Biography by Sofka Scwartz as told to Doubi (Israel):


Gutka was an only child living in a large house with her parents, Joseph and Dora, who loved her so much, and with Aunt Tonya that lived with them.  They lived in Kovel, then Poland, now part of Ukraine.


Gutka was very gifted, especially in music (she was a pianist), and a very good pupil in school. When the War started in 1939, their house was filled with many people, family members who fled Warsaw to the west of Poland, they were all welcome to stay in the Zyskind house. Danny’s grandparents (Zosia and Mietek), father Ron (Kazik) and Yanek were among them. They stayed at the house, I believe almost a year, until the Russians sent them to Siberia. Gutka was still in school until 1940 when the Germans came to Kovel.


They stayed at their house for more than a year, we had to leave our house and we came to live with them. Uncle Joseph, Gutka's father, was among the first Jews to be captured by the Germans. We hoped that he was sent away somewhere, but we discovered later that he was killed immediately outside of Kovel. It was 1942, spring 1942. It was a big shock for the whole family.


Then the Germans organized 2 Ghettos in Kovel. We all moved to a Polish neighbor's house (who received Gutka's house instead), with many more members of the family who then came to live with us. A month later one Ghetto was liquidated. Gutka was with us at the other Ghetto. She had some Polish friends who hid her at times. Then, I escaped from Kovel, it was still 1942. I (Sofka) was 17 years old.  My friend Vala, a polish woman, who helped me escape, got Gutka fake papers, and sent her to her sister in Warsaw. Gutka's mother, my parents, all the people in Kovel were killed by then.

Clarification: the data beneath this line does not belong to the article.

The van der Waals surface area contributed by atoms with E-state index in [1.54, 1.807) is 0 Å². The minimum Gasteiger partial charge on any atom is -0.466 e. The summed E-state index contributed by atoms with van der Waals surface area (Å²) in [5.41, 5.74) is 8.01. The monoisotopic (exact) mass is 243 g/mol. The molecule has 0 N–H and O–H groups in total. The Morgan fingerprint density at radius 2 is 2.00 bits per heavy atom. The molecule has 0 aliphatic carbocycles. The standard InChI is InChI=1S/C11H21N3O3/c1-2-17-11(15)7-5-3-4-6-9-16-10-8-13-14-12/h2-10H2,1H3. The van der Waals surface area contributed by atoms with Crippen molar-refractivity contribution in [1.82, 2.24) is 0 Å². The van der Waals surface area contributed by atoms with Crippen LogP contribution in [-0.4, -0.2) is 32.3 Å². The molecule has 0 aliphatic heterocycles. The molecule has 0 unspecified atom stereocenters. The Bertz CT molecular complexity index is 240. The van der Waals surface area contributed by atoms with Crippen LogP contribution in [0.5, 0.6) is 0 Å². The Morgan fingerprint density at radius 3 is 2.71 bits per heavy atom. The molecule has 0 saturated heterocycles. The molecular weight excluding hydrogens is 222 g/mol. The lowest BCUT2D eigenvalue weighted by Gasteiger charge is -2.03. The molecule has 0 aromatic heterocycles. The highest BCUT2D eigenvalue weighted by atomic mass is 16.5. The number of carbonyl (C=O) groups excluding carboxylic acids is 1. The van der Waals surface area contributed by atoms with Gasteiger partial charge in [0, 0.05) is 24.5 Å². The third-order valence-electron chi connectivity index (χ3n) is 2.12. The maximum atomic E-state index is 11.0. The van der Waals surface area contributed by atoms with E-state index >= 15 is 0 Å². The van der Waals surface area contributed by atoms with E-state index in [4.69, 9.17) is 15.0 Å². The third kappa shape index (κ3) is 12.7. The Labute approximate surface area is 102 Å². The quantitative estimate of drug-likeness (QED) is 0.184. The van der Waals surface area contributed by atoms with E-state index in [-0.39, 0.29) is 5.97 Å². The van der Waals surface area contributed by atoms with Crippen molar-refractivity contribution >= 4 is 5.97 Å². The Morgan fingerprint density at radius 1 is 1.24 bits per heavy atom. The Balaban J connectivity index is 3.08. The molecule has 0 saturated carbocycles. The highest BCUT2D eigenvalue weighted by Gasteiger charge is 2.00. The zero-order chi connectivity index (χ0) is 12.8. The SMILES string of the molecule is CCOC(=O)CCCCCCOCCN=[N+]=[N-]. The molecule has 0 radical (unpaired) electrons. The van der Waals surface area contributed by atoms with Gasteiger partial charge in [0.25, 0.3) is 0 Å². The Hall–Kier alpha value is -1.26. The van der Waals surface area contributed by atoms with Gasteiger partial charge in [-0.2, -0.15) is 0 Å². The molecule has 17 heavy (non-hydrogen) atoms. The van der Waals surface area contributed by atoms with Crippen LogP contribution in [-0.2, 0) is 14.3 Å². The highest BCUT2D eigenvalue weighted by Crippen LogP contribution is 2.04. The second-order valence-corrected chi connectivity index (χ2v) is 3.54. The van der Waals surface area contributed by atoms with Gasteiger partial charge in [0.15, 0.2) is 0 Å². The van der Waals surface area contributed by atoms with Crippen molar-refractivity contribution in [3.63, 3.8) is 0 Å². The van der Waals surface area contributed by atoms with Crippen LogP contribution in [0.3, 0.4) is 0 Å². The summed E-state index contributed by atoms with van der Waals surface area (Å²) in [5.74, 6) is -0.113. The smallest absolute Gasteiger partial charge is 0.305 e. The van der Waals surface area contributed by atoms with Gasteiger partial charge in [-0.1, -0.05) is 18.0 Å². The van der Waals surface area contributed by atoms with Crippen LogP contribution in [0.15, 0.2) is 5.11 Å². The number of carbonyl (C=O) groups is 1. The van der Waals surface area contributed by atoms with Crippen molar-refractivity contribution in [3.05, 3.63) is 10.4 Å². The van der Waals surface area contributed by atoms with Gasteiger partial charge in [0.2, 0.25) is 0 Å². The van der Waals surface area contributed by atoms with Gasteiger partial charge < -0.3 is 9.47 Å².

Gutka told me later that she worked there as a baby sitter. She was around 12 years old at the time. She was in Warsaw during the Polish revolt. After that, she was sent to work in Germany, as a Polish worker, hiding the fact that she was Jewish. The first time that I heard about her since I last saw her in Kovel was when I was already in Palestine in 1944, the war was still on. Via relatives who came from Russia, I heard that Tonya somehow found Gutka, and took her to live with her in Moscow. She survived.

The first time that I saw her after the war, was I think, in Paris in 1952. I wanted her to come live in Israel, become a music teacher, but she refused.  


When I think of Gutka I think that she had a hard life, that she was a very gifted person with many dreams, and that she just wasn't born at the right time. We all wanted so much to help her, but she refused and insisted of being independent. I loved her very much, so did my sister Fira.